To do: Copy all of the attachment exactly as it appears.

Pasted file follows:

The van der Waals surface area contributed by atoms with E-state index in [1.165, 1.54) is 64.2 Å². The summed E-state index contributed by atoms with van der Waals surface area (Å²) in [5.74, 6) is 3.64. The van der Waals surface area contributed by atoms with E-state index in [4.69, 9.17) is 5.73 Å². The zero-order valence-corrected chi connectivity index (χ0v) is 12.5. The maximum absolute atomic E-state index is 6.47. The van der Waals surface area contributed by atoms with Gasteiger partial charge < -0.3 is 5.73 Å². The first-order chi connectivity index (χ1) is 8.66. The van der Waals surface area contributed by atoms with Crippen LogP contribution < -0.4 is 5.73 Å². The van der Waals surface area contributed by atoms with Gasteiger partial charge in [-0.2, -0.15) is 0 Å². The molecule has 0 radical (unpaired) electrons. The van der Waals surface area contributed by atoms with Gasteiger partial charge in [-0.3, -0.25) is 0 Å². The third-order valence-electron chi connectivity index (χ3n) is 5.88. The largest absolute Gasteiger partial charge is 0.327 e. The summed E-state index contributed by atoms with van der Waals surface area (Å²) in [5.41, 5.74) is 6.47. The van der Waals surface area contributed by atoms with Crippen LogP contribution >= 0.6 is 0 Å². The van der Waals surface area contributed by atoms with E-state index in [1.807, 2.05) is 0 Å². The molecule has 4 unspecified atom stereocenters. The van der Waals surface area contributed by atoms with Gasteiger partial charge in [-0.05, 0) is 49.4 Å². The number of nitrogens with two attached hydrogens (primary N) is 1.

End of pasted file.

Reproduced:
The van der Waals surface area contributed by atoms with E-state index in [1.165, 1.54) is 64.2 Å². The summed E-state index contributed by atoms with van der Waals surface area (Å²) in [5.74, 6) is 3.64. The van der Waals surface area contributed by atoms with E-state index in [4.69, 9.17) is 5.73 Å². The zero-order valence-corrected chi connectivity index (χ0v) is 12.5. The maximum absolute atomic E-state index is 6.47. The van der Waals surface area contributed by atoms with Gasteiger partial charge < -0.3 is 5.73 Å². The first-order chi connectivity index (χ1) is 8.66. The van der Waals surface area contributed by atoms with Crippen LogP contribution < -0.4 is 5.73 Å². The van der Waals surface area contributed by atoms with Gasteiger partial charge in [-0.2, -0.15) is 0 Å². The molecule has 0 radical (unpaired) electrons. The van der Waals surface area contributed by atoms with Gasteiger partial charge in [-0.3, -0.25) is 0 Å². The third-order valence-electron chi connectivity index (χ3n) is 5.88. The largest absolute Gasteiger partial charge is 0.327 e. The summed E-state index contributed by atoms with van der Waals surface area (Å²) in [5.41, 5.74) is 6.47. The van der Waals surface area contributed by atoms with Crippen LogP contribution >= 0.6 is 0 Å². The van der Waals surface area contributed by atoms with E-state index in [1.807, 2.05) is 0 Å². The molecule has 4 unspecified atom stereocenters. The van der Waals surface area contributed by atoms with Gasteiger partial charge in [-0.05, 0) is 49.4 Å². The number of nitrogens with two attached hydrogens (primary N) is 1.